It's noteworthy that the words for congee in Nepali and Bengali, though they are South Asian languages, have apparently been borrowed from Mandarin.

Lim continues:

Congee as a dish is documented in ancient East and South Asian texts, particularly associated with ritual fasting. The earliest reference can be traced back to the Zhou dynasty (circa 1000BC). It is also mentioned in the Chinese Record of Rites(1st century AD) and noted in Pliny’s account of India circa AD77. The dish does tend to be associated with East Asian cuisine, so it is interesting to discover that the word “congee” has its origins in the Tamil kanji (also the Telugu and Kannada gañji, the Malayalam kanni and the Urdu ganji), from kanjī (“boilings”), referring to the water in which rice has been cooked.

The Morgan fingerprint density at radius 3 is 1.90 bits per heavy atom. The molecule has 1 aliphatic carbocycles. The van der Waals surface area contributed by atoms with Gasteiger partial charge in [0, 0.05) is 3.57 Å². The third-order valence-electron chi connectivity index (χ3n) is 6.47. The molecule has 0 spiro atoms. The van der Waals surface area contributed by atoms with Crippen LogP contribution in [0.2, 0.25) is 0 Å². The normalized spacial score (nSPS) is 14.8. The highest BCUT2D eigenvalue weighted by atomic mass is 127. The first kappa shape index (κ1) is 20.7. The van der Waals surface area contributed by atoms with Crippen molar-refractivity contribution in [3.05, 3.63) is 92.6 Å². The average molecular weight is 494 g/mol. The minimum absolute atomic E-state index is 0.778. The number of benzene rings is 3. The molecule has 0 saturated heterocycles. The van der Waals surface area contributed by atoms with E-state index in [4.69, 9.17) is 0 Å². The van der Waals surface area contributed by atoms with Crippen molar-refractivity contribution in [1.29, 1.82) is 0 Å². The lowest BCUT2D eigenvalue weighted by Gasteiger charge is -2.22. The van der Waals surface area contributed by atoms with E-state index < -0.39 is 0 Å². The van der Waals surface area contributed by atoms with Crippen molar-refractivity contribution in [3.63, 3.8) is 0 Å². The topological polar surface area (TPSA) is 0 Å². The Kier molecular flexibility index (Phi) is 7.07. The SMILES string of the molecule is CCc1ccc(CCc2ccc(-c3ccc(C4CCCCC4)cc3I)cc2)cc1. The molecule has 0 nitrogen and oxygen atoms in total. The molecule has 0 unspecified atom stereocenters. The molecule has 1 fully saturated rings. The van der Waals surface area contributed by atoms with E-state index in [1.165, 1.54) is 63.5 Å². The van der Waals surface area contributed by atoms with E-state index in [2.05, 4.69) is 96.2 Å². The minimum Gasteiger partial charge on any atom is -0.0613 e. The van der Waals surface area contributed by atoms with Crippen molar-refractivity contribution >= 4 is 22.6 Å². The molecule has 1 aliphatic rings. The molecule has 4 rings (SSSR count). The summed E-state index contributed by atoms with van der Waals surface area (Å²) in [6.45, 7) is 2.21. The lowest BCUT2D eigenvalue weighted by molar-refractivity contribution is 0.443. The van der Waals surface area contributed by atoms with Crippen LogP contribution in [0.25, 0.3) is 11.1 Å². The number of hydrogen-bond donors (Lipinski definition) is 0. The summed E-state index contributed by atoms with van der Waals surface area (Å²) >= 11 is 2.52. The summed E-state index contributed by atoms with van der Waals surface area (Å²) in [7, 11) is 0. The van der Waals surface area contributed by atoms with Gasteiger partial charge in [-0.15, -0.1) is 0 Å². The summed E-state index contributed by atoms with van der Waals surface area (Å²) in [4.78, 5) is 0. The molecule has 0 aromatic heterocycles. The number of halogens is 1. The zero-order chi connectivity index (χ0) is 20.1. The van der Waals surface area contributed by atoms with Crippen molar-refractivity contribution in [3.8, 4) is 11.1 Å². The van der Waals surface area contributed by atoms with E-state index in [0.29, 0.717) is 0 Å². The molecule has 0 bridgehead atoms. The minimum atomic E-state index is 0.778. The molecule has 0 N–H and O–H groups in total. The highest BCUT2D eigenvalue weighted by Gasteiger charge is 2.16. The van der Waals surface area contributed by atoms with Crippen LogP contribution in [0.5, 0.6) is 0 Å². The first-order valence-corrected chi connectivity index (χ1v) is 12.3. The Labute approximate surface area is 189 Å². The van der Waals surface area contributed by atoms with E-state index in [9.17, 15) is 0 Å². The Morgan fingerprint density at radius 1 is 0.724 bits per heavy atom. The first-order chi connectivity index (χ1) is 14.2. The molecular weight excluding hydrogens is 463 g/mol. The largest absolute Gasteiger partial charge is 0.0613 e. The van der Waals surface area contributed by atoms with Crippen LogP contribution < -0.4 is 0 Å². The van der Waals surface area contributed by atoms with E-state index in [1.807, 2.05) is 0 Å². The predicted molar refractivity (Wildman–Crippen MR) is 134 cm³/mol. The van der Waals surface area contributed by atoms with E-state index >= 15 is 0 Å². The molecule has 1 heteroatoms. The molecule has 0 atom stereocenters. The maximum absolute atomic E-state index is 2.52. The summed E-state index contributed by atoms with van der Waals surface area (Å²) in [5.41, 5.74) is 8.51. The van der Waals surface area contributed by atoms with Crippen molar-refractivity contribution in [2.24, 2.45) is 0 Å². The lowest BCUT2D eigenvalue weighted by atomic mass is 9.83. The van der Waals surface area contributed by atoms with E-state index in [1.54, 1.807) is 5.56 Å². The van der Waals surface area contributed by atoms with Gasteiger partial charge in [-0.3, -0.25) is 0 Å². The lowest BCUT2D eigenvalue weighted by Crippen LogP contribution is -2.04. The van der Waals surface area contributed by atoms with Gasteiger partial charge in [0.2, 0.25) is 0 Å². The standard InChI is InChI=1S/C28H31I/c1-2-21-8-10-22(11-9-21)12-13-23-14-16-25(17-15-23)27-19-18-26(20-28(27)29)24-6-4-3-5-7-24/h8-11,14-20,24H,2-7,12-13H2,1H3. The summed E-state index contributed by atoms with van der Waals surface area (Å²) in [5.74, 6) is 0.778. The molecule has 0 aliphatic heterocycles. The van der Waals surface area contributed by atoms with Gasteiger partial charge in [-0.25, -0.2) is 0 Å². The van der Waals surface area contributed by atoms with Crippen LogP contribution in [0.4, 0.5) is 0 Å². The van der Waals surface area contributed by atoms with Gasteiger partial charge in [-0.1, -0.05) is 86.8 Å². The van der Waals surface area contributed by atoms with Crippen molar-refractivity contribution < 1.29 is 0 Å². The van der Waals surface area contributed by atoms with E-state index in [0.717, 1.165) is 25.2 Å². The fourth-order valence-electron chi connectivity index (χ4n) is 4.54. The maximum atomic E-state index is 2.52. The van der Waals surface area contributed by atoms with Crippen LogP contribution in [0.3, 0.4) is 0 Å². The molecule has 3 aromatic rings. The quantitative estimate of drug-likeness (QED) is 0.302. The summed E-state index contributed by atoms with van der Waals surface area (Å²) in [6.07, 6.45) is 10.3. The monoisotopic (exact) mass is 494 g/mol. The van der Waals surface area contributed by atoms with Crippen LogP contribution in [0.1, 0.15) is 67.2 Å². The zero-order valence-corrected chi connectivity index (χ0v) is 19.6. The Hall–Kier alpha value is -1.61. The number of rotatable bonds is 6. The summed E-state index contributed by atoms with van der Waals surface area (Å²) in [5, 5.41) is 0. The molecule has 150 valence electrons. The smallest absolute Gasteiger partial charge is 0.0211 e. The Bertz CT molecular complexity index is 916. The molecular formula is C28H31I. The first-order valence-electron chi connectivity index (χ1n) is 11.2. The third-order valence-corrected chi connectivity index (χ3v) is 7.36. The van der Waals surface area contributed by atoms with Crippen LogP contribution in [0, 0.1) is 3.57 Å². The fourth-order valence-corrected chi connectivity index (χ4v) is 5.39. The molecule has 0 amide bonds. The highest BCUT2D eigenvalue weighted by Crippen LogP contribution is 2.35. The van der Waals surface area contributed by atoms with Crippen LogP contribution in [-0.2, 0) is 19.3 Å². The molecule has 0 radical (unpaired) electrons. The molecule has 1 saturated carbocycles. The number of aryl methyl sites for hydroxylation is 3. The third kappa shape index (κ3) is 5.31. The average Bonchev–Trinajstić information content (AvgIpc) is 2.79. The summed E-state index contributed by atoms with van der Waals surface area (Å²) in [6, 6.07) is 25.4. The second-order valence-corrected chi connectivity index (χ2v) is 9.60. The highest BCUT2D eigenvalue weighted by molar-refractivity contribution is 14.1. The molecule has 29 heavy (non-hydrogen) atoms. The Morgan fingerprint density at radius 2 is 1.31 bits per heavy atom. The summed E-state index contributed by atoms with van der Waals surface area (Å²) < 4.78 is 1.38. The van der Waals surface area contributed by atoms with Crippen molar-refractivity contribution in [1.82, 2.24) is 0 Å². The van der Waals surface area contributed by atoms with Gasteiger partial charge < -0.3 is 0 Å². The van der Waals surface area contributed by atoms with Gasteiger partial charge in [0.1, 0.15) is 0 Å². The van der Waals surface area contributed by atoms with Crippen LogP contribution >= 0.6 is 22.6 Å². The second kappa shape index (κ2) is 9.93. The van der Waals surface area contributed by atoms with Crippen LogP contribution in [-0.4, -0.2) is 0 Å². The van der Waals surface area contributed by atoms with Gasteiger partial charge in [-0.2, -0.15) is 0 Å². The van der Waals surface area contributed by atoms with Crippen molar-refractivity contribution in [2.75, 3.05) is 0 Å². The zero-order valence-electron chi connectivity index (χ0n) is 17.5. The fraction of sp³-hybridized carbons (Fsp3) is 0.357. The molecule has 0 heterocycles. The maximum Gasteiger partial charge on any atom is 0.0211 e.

Lim goes on to document how the word was transmitted to Europe by the Portuguese beginning in the 1560s and then spread to other European countries during the 17th and following centuries.  It's curious, though, that this dish in Singapore is not called "congee", but rather "porridge", which comes from an Old French word, porree, meaning "leek soup".

No matter what you call it, congee is a food for the gods and the masses.

[h.t. Geoff Wade]


  1. Sergey said,

    November 13, 2017 @ 2:16 pm

    I wonder if the Russian word "kasha" (каша) with the same meaning also has a related origin.

  2. arthur waldron said,

    November 13, 2017 @ 3:09 pm

    This is in the indispensable Hobson-Jobson. Lots of "China coast" words in fact come from the subcontinent. Fascinating. Of course I love it but the average Chinese except in a HK restaurant has no idea what "Congee" is; but say 粥 in HK and the room service kitchen will be confused. Not so in Taiwan or China. Kasha is a little different. But who knows?

    Warm regards



  3. Victor Mair said,